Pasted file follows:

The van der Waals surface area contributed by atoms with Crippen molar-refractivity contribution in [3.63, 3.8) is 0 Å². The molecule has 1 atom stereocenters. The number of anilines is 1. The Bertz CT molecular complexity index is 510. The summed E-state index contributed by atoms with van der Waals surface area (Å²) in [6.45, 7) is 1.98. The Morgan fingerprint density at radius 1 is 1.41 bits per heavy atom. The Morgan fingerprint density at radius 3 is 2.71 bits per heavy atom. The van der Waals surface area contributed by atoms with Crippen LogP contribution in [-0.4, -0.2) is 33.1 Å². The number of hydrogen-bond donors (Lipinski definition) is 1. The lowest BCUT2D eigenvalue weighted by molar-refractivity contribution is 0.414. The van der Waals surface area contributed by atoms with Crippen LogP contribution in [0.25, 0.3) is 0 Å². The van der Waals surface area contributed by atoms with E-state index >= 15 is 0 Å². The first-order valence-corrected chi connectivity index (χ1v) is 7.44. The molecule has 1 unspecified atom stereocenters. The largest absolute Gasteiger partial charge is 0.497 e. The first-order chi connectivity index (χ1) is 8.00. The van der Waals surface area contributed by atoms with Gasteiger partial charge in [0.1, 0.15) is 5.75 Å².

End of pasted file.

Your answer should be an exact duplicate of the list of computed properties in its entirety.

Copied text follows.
The van der Waals surface area contributed by atoms with Crippen molar-refractivity contribution in [3.63, 3.8) is 0 Å². The molecule has 1 atom stereocenters. The number of anilines is 1. The Bertz CT molecular complexity index is 510. The summed E-state index contributed by atoms with van der Waals surface area (Å²) in [6.45, 7) is 1.98. The Morgan fingerprint density at radius 1 is 1.41 bits per heavy atom. The Morgan fingerprint density at radius 3 is 2.71 bits per heavy atom. The van der Waals surface area contributed by atoms with Crippen LogP contribution in [-0.4, -0.2) is 33.1 Å². The number of hydrogen-bond donors (Lipinski definition) is 1. The lowest BCUT2D eigenvalue weighted by molar-refractivity contribution is 0.414. The van der Waals surface area contributed by atoms with Crippen LogP contribution in [0.25, 0.3) is 0 Å². The van der Waals surface area contributed by atoms with E-state index >= 15 is 0 Å². The first-order valence-corrected chi connectivity index (χ1v) is 7.44. The molecule has 1 unspecified atom stereocenters. The largest absolute Gasteiger partial charge is 0.497 e. The first-order chi connectivity index (χ1) is 8.00. The van der Waals surface area contributed by atoms with Gasteiger partial charge in [0.1, 0.15) is 5.75 Å².